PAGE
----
Greek and Turkish Cypriots to renew peace talks

Talks set to resume early next week after previous round in mid-2012 failed

cyprus

Cyprus president Nicos Anastasiades, right, and Turkish Cypriot leader Dervis Eroglu, left, announced that they will renew peace talks early next week.

AP Photo/Petros Karadjias

Efforts to reunify the ethnically divided Mediterranean island of Cyprus are set to recommence next week after rival Greek and Turkish Cypriots agreed to a new round of talks.

In a brief statement issued Friday, the breakaway Turkish Cypriots said renewed talks became possible after both sides agreed on the text of a joint declaration outlining the main principles that will guide a future accord.

The statement said a first meeting between the leaders is planned for the beginning of next week.

Cyprus was divided in 1974 when Turkey invaded after a coup by supporters of union with Greece.

The most recent round of talks, which aimed at forging a federation between the Turkish Cypriot north and the internationally recognized Greek Cypriot south, ground to a halt in the middle of 2012.

The two sides have been haggling over the wording of the joint declaration for several months. In a departure from previous failed rounds of negotiations, the island’s Greek Cypriot President Nicos Anastasiades insisted that the declaration had to precede any resumption of talks in order to ensure both sides were on the same page.

The main point of contention had been on the sovereignty status of a reunified Cyprus, amid concerns among Greek Cypriots that Turkish Cypriot leader Dervis Eroglu was seeking recognition for his community as a separate state that would act as a buffer against domination by the majority Greek Cypriots. But Greek Cypriots argued that would plant the seeds of permanent partition in case any new arrangement collapsed.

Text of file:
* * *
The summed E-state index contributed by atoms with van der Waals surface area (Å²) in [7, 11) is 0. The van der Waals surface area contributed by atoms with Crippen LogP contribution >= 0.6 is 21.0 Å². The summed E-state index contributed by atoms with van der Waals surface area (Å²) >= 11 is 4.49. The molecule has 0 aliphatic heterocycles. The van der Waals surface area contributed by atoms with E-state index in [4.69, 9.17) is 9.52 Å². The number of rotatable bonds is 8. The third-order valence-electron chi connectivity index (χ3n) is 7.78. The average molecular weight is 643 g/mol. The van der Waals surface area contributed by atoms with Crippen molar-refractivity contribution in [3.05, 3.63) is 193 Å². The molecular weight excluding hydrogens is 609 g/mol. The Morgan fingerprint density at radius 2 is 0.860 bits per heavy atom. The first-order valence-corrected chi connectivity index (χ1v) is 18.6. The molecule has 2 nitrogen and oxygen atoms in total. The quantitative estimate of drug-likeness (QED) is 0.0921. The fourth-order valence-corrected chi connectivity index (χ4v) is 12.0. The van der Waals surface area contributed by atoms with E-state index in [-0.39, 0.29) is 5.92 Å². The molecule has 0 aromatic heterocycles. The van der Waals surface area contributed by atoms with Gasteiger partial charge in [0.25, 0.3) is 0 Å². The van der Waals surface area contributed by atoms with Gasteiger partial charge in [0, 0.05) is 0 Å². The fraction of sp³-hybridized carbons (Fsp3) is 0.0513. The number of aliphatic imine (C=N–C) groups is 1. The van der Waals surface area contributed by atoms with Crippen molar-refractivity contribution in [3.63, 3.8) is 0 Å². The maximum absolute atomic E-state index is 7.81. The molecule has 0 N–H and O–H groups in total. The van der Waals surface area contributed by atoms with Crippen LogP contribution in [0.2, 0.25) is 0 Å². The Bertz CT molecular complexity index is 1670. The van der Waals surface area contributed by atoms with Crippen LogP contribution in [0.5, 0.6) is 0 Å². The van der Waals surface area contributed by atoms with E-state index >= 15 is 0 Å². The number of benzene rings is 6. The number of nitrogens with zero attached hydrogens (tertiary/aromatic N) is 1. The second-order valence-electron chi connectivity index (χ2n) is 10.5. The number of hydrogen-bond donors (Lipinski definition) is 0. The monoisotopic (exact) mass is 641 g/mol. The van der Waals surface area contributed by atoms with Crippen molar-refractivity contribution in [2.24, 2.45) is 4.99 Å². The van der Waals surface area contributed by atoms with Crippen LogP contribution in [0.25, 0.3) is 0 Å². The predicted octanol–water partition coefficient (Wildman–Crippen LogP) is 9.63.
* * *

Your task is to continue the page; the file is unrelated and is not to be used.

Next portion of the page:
Anastasiades said the draft declaration “safeguards the important principles and basis for a solution.”

“The hardest part is yet to follow,” Anastasiades said after talks with Greek Prime Minister Antonis Samaras in Athens Friday. “The joint declaration doesn’t constitute the solution to the Cyprus problem, but sets the parameters along which the two communities must move.”

Debt-laden Cyprus agreed last year to a bailout with its euro partners and the International Monetary Fund. A peace deal could reap a huge financial dividend.

After months of stalemate, things began moving rapidly earlier this week following a visit to Cyprus by U.S. Undersecretary of State Victoria Nuland.

On Friday, Anastasiades spoke to U.S. Vice President Joe Biden, who according to Cypriot officials expressed “unwavering U.S. support for a just and lasting settlement.” They said Biden was encouraging “creative thinking” to boost the chances of success.

However, Anastasiades will face difficulties convincing everyone on his side, notably from the center-right Democratic Party. Its leader Nicholas Papadopoulos has already denounced the declaration as a bad deal that bodes ill for the course of negotiations and urged Anastasiades not to sign it. The Democratic Party is a partner in Anastasiades’ ruling coalition government.

The Associated Press

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